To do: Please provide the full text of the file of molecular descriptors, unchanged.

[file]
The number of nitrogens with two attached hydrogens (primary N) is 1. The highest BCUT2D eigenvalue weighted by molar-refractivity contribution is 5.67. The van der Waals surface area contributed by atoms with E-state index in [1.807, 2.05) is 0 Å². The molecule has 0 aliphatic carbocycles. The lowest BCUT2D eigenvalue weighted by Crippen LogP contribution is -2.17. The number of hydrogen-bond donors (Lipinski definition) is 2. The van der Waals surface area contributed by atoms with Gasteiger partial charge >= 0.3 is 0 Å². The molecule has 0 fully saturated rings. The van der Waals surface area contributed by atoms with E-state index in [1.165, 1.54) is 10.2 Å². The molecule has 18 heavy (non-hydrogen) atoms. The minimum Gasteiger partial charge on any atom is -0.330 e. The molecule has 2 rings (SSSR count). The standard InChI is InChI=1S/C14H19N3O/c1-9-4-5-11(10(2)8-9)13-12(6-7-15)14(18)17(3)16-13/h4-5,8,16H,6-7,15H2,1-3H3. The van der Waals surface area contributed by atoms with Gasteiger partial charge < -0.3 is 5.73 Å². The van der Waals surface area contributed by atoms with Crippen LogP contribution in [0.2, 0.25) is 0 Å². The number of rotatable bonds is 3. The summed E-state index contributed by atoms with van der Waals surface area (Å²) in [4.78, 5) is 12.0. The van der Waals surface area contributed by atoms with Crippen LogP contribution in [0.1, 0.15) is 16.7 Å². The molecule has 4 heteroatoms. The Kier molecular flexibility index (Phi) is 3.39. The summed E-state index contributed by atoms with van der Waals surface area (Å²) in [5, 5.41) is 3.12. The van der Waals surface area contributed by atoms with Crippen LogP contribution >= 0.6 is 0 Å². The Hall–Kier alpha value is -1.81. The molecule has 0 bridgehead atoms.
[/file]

The number of nitrogens with two attached hydrogens (primary N) is 1. The highest BCUT2D eigenvalue weighted by molar-refractivity contribution is 5.67. The van der Waals surface area contributed by atoms with E-state index in [1.807, 2.05) is 0 Å². The molecule has 0 aliphatic carbocycles. The lowest BCUT2D eigenvalue weighted by Crippen LogP contribution is -2.17. The number of hydrogen-bond donors (Lipinski definition) is 2. The van der Waals surface area contributed by atoms with Gasteiger partial charge >= 0.3 is 0 Å². The molecule has 0 fully saturated rings. The van der Waals surface area contributed by atoms with E-state index in [1.165, 1.54) is 10.2 Å². The molecule has 18 heavy (non-hydrogen) atoms. The minimum Gasteiger partial charge on any atom is -0.330 e. The molecule has 2 rings (SSSR count). The standard InChI is InChI=1S/C14H19N3O/c1-9-4-5-11(10(2)8-9)13-12(6-7-15)14(18)17(3)16-13/h4-5,8,16H,6-7,15H2,1-3H3. The van der Waals surface area contributed by atoms with Gasteiger partial charge < -0.3 is 5.73 Å². The van der Waals surface area contributed by atoms with Crippen LogP contribution in [0.2, 0.25) is 0 Å². The number of rotatable bonds is 3. The summed E-state index contributed by atoms with van der Waals surface area (Å²) in [4.78, 5) is 12.0. The van der Waals surface area contributed by atoms with Crippen LogP contribution in [0.1, 0.15) is 16.7 Å². The molecule has 4 heteroatoms. The Kier molecular flexibility index (Phi) is 3.39. The summed E-state index contributed by atoms with van der Waals surface area (Å²) in [5, 5.41) is 3.12. The van der Waals surface area contributed by atoms with Crippen LogP contribution >= 0.6 is 0 Å². The Hall–Kier alpha value is -1.81. The molecule has 0 bridgehead atoms.